bikahtagenigan

These archaeological specimens show evidence of having been used in the same fashion as crooked knives, chisels or small gouges. Sections A and B show modified beaver teeth from the Carson Site, Passamaquoddy Bay, New Brunswick, 1000 BP. Section C shows beaver mandibles from the Sand Point Site, St. Croix River.
Image courtesy of David Sanger, The Carson Site and the Late Ceramic Period in Passamaquoddy Bay, New Brunswick,Canadian Museum of Civilization, Mercury Series, Archaeological Survey of Canada, Paper no. 135, 1987.

Indigenous to the Northeast, the bikahtagenigan, or the crooked knife, was an essential tool and the ability to make one, a necessary life-skill. The earliest crooked knives were made from a beaver incisor left imbedded in a portion of the mandible or a beaver or porcupine incisor hafted into a handle. After European contact, Native Peoples had access to a variety of metal blade forms that could be modified to make crooked knives. Some companies, such as the Hudson Bay Company, stocked blades for crooked knives. By the 1700s, Maine Indians made crooked knives with metal blades. Handles for these knives were either left plain or ornamented with elaborate carvings or incised decorations produced by chip-carving or etching.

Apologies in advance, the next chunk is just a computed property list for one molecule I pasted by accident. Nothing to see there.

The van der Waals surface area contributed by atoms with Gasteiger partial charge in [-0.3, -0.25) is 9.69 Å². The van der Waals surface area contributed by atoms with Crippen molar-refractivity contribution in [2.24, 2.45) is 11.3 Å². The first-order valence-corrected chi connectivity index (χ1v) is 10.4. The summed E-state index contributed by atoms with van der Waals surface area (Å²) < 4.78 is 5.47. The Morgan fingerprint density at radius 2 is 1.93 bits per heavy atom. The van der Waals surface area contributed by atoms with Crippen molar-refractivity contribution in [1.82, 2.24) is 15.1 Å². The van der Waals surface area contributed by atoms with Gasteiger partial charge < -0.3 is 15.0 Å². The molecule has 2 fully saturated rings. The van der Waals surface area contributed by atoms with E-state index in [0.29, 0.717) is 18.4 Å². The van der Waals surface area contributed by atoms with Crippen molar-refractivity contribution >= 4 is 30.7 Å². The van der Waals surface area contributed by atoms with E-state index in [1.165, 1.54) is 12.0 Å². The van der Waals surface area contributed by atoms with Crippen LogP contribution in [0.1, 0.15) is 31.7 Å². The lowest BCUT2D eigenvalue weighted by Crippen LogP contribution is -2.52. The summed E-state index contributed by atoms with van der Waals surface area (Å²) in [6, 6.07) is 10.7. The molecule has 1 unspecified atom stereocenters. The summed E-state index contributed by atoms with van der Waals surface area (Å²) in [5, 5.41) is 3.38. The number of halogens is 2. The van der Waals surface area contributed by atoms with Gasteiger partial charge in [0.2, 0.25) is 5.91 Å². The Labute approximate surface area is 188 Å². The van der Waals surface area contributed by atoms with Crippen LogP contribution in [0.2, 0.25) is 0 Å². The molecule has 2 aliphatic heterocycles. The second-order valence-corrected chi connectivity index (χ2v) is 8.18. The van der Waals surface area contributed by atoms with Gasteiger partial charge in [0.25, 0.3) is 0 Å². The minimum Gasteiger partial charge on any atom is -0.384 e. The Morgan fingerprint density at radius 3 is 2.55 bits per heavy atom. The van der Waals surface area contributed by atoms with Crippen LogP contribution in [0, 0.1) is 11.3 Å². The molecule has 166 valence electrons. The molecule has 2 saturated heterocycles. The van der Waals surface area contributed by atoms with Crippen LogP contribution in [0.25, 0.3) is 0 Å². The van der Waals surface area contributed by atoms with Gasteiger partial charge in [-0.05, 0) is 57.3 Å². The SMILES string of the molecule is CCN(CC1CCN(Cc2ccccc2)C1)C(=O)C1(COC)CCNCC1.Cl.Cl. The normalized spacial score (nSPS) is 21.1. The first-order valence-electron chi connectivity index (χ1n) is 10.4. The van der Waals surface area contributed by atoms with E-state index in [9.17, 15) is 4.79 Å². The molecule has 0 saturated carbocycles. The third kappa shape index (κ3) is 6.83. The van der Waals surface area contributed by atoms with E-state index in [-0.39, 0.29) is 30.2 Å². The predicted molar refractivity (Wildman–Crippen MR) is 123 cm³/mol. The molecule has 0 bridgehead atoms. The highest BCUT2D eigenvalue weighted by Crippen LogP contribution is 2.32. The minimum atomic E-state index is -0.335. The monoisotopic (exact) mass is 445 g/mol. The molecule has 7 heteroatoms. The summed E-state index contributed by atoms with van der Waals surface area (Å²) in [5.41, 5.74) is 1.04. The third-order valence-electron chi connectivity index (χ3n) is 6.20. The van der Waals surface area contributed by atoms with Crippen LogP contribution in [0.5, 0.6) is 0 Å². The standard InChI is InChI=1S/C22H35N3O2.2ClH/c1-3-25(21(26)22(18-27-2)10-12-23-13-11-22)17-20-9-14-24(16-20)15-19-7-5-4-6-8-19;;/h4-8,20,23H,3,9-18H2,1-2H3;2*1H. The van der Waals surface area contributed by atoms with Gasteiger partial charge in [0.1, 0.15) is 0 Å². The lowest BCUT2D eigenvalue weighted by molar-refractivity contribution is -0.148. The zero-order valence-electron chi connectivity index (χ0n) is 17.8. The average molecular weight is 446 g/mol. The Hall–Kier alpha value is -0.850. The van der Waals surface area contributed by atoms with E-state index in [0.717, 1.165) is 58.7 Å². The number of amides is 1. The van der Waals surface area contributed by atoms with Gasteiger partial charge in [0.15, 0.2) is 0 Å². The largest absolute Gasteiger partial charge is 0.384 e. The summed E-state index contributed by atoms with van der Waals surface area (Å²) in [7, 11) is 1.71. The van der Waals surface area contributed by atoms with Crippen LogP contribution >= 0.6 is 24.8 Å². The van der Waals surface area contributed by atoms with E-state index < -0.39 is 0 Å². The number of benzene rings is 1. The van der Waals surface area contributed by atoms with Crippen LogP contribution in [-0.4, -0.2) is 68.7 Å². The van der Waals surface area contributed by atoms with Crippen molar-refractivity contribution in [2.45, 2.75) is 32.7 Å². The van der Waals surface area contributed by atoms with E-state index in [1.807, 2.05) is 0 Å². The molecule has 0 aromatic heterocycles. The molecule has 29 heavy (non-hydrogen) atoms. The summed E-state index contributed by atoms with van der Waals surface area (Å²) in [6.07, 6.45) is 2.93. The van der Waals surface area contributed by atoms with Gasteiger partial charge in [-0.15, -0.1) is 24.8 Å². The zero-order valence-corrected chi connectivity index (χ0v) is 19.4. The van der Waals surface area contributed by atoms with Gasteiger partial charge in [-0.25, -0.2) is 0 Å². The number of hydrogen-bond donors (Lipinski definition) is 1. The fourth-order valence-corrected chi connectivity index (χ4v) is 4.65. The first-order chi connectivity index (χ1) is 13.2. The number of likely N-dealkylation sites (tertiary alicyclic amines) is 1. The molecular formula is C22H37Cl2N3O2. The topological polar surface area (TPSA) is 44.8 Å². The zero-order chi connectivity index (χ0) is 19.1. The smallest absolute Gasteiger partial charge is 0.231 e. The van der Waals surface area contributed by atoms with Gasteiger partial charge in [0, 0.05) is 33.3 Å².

Crooked knives were integral to making birchbark canoes and canoe paddles and poles. They were also used in the production of brown ash splint basketry, in the shaping of snowshoe frames, and in carving root clubs.